We’ve seen it in the films and on the shows, but now ‘storage crystals’ may very well be possible. Hitachi has produced a long term storage medium out of quartz glass slides that they claim can survive any doomsday event and keep the data stored on them for tens of millions of years.
Announcing the brand-new storage medium in Tokyo last week, the technology uses precision lasers to etch binary code onto individual layers of the crystal. The data can later be ‘read’ using an optical microscope, side-by-side with software capable of deciphering the code. With common hard drive life expectancies more often than not measured in single-digit years, the boast coming from Hitachi that this technology could preserve data for “millions” of years makes this a truly staggering feat, and one that will make quartz glass an ideal candidate to store some of the world’s most important historical and cultural data.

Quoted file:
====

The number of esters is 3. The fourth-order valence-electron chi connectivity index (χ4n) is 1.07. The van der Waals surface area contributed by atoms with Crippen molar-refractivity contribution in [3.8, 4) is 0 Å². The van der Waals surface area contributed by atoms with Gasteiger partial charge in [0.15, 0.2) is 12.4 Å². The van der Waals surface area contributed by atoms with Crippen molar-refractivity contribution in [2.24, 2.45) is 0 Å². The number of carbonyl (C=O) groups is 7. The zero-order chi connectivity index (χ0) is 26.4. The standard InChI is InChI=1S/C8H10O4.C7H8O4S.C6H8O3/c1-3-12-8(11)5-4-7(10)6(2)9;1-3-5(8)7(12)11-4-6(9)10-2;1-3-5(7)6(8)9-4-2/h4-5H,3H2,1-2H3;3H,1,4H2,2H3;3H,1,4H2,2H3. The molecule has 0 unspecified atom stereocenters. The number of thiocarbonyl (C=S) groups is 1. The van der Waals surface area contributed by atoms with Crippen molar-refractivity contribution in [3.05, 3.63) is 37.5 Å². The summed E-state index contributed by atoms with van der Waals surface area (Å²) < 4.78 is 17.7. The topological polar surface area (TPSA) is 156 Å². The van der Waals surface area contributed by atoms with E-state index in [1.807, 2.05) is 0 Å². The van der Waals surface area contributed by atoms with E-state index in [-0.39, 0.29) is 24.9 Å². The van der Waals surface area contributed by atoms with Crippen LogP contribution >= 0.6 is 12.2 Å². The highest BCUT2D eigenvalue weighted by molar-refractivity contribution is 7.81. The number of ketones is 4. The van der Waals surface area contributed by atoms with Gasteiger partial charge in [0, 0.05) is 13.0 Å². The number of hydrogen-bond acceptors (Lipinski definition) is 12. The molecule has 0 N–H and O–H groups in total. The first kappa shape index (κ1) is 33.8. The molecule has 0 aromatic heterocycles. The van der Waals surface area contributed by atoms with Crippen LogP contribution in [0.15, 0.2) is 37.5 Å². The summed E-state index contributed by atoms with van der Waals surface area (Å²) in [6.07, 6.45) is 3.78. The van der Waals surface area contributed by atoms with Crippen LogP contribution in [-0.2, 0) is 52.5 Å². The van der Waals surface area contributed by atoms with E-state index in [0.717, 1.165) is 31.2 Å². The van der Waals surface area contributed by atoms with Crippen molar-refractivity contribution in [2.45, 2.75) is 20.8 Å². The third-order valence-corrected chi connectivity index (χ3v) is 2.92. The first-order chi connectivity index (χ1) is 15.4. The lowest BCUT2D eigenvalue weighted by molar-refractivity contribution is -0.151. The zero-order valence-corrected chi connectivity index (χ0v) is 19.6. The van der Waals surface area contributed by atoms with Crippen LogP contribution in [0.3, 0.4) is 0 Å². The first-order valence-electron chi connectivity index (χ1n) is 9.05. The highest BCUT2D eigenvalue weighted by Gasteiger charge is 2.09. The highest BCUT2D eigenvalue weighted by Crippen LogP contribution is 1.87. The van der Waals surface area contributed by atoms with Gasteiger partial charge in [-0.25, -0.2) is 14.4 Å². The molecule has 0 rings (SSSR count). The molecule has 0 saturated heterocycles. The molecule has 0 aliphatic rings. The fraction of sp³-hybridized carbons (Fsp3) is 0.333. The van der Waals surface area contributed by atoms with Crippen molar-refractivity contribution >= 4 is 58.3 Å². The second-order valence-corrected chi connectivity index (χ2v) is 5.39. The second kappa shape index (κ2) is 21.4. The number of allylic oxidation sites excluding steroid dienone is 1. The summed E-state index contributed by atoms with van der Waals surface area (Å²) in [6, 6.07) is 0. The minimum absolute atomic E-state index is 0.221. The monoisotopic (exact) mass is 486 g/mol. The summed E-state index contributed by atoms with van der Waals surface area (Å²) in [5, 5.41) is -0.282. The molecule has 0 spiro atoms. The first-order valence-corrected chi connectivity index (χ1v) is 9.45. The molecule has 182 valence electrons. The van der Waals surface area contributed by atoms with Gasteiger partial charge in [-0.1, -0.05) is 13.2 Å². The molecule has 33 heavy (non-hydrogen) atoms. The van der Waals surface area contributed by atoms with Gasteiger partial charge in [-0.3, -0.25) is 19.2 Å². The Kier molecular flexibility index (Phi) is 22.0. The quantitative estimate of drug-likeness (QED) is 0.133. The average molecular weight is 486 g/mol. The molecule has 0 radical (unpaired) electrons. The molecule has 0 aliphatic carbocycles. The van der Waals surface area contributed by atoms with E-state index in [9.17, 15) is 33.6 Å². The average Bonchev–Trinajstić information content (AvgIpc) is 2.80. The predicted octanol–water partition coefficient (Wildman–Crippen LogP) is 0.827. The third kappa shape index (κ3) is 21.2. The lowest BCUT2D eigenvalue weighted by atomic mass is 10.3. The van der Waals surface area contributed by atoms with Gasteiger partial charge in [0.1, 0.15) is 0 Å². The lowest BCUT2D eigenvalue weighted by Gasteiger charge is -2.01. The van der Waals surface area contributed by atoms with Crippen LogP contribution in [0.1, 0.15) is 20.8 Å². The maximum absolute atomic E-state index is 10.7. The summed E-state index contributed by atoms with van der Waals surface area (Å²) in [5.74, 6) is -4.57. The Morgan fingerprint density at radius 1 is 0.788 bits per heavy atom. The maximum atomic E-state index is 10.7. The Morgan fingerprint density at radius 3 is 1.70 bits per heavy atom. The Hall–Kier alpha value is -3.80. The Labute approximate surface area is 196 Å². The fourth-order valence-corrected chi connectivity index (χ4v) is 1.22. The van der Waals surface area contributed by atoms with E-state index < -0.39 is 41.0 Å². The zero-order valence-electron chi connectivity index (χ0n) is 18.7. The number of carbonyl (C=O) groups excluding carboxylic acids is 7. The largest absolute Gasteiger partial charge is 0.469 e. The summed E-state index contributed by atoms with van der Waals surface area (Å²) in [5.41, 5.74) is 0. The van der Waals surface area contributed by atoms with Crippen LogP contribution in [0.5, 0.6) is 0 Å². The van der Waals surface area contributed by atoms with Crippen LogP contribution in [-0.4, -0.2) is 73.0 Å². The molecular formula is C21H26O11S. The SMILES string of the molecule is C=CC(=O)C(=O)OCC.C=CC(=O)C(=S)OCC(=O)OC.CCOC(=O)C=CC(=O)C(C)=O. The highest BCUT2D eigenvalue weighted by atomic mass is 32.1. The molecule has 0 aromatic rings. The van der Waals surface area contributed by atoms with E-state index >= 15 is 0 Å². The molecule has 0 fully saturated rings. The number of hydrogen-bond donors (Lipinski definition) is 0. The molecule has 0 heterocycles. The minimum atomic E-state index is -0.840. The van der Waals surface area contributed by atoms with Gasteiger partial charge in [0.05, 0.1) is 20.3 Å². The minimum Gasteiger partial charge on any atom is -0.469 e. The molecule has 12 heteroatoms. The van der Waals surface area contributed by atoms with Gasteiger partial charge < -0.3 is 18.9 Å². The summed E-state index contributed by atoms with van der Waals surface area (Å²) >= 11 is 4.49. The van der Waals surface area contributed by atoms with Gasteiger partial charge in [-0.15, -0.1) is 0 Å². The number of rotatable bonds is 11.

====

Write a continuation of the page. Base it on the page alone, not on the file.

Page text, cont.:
Releasing data from several stress tests, Hitachi announced the technology last week in Tokyo and reported tests that showed a square of quartz glass can survive continuous heat levels of about 1000 degrees for a couple of hours and still remain functional. Put it this way: this new storage medium has been built to last. The only down side at this moment in time is storage capacity. With a multi-layered piece of quartz glass maxing out at around 40Mb per square inch, so far the glass has a storage density comparable only to a standard CD-R.
So we’re a little way off pulling colourful crystals out of a computer core, but it’s not to say there isn’t a room to improve. Hitachi insists the technology could be ready to hit market as soon as 2015.